Announcement Sets New Iowa Record for Solar from Rural Electric Co-ops

Iowa’s Central Iowa Power Cooperative (CIPCO) and its member cooperatives announced a major investment in solar energy today, unveiling plans to build 5.5 megawatts of new solar energy at six locations across its service territory. This will be Iowa’s largest solar project from a rural electric co-op, and it represents a 20% increase in Iowa’s total solar capacity (27 MW as of 2015, according to the Solar Energy Industries Association).

CIPCO is Iowa’s largest cooperative energy provider, serving nearly 300,000 residents and about 12,000 commercial/industrial accounts in its 300-mile territory stretching diagonally across Iowa and touching Des Moines and Cedar Rapids.

The announced projects will be built by Azimuth Energy LLC of St. Louis, MO.

According to the Solar Energy Industries Association (SEIA), Iowa installed a total of 6 MW of solar energy in 2015.  That means this project alone is just shy of that annual total.

“CIPCO has taken a great step forward in providing their members access to solar energy,” said Josh Mandelbaum, Staff Attorney of the Environmental Law & Policy Center in Des Moines. “CIPCO was clear that this effort is just the first phase of the rural electric cooperative’s long-term plan to incorporate solar as an additional pollution-free resource within its energy portfolio.”

Brad Klein, Senior Attorney at the Environmental Law & Policy Center, said the CIPCO announcement sends a strong signal to rural electric cooperatives across the Midwest. “The enormous potential for solar energy in states like Iowa, Illinois, Minnesota and Wisconsin is just now beginning to be realized, and rural electric cooperatives, which have strong relationships with their members, have an opportunity to lead the way.”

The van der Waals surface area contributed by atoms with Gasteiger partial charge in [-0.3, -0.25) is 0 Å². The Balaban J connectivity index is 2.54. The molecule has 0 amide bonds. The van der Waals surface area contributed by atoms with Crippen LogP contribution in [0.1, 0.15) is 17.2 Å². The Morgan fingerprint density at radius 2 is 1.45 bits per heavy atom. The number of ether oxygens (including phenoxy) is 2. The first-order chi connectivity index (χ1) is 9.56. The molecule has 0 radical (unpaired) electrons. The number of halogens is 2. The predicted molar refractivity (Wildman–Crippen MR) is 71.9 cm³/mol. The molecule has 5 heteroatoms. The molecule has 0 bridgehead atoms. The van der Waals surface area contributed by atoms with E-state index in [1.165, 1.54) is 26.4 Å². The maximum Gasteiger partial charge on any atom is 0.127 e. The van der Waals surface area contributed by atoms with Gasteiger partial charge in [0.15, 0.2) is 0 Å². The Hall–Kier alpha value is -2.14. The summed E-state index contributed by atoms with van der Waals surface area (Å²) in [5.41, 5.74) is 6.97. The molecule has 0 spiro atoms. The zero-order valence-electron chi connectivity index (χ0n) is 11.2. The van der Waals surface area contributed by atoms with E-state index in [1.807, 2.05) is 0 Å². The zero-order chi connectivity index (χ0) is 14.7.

To learn more about the CIPCO announcement visit: http://www.cipco.net/content/cipco-launches-iowas-largest-utility-based-solar-project

Midwest Energy News: ELPC’s Andy Olsen Speaks on Co-ops Embracing Solar

By Kari Lydersen, Midwest Energy News

In Wisconsin, where state regulators and utilities have been perceived as cool to renewable energy, rural cooperatives are making major investments in solar power.

According to solar installers and experts, co-ops, which aren’t subject to regulation by the state’s Public Service Commission, are being more responsive to their customers’ interest in solar.

“What’s very important here is working with cooperatives, they have more flexibility,” said SoCore senior vice president of sales Rob Federighi.